Theatre Review: Footlights National Tour Show ‘Wishful Thinking’

One of the best Footlights casts in years but the show relies too much on easy laughs.

Director: Rory Mullarkey.
ADC Theatre, Tues 9th – Sat 20th June (no performance Sun. 14th), 7:45pm.


The UK’s best student comedy group, an unprecedented two-week home run and the best crop of committee members in years: so why was every advance rumour about this show so negative? It’s true, the show was clearly under-rehearsed and the whole thing lacked polish, but the off-the-cuff style really suited the performers, allowing their natural talent for delivering a line, aided by a healthy dose of wry detachment, to shine through.

That said, they had much to be detached from. The script is funny, but it’s also incredibly lazy. Many sketches appeared to have been written using a ‘comedic’ formula where a standard social convention is turned inside out and presented for our amusement (‘Hey, guys, wouldn’t it be really funny if women thought monogamy was bad, instead of adultery?’). Whilst swearing and penises are self-evidently hilarious, the frequency with which they were used to support sketches hastily constructed on weak foundations suggested not just a lack of preparation, but a deficiency of imagination. The ‘technical cock-ups’ were so obviously scripted that even the performers appeared to find them painful. Whilst this show ticks all the boxes, you can’t help feeling that it’s been rather cynically prepared by a group of people who know they can do better, but reckon the moronic, Mitchell and Webb-loving audience can settle for second best.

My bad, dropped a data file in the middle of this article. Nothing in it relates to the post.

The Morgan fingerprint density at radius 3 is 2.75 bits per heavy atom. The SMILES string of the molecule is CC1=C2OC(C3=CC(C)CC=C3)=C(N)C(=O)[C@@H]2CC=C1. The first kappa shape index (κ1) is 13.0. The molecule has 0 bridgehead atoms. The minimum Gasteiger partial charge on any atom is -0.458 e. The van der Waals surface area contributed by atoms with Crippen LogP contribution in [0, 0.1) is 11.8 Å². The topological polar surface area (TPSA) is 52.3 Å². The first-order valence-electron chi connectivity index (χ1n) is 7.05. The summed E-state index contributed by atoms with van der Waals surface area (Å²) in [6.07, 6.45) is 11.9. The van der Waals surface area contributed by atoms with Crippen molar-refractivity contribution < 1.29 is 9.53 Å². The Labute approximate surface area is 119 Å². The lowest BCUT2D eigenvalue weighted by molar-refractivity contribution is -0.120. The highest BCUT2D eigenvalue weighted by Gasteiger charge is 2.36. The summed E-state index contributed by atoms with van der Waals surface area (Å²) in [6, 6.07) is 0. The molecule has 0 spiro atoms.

The sketches are, however, set to change night-by-night, and I’m sure there will be less lazy reliance on ‘guaranteed laughs’ as this talented group begin to work as a unit. And what an excellent group they are. Abi Tedder’s inability  to avoid laughing at her own jokes and her refreshingly insouciant attitude plays wonderfully against Keith Akushie’s paradoxically earnest and deadpan performance. These two, heading up the Footlights Committee next year, completely upstage the ‘old guard’ of last year’s committee, who often lapse into assuming anything ‘wacky’ will make us laugh. The vitality of both Tom Evans and Liam Williams rescues something for the oldies, but the show belongs to Tedder and Akushie, who dominate the stage throughout and seem to genuinely care that the audience are enjoying themselves.

The extreme length of the show’s run bodes well: director Rory Mullarkey has more than enough time to tighten up the script and lick his performers into shape before delivering an excellent May Week run. My verdict: see it, but not just yet.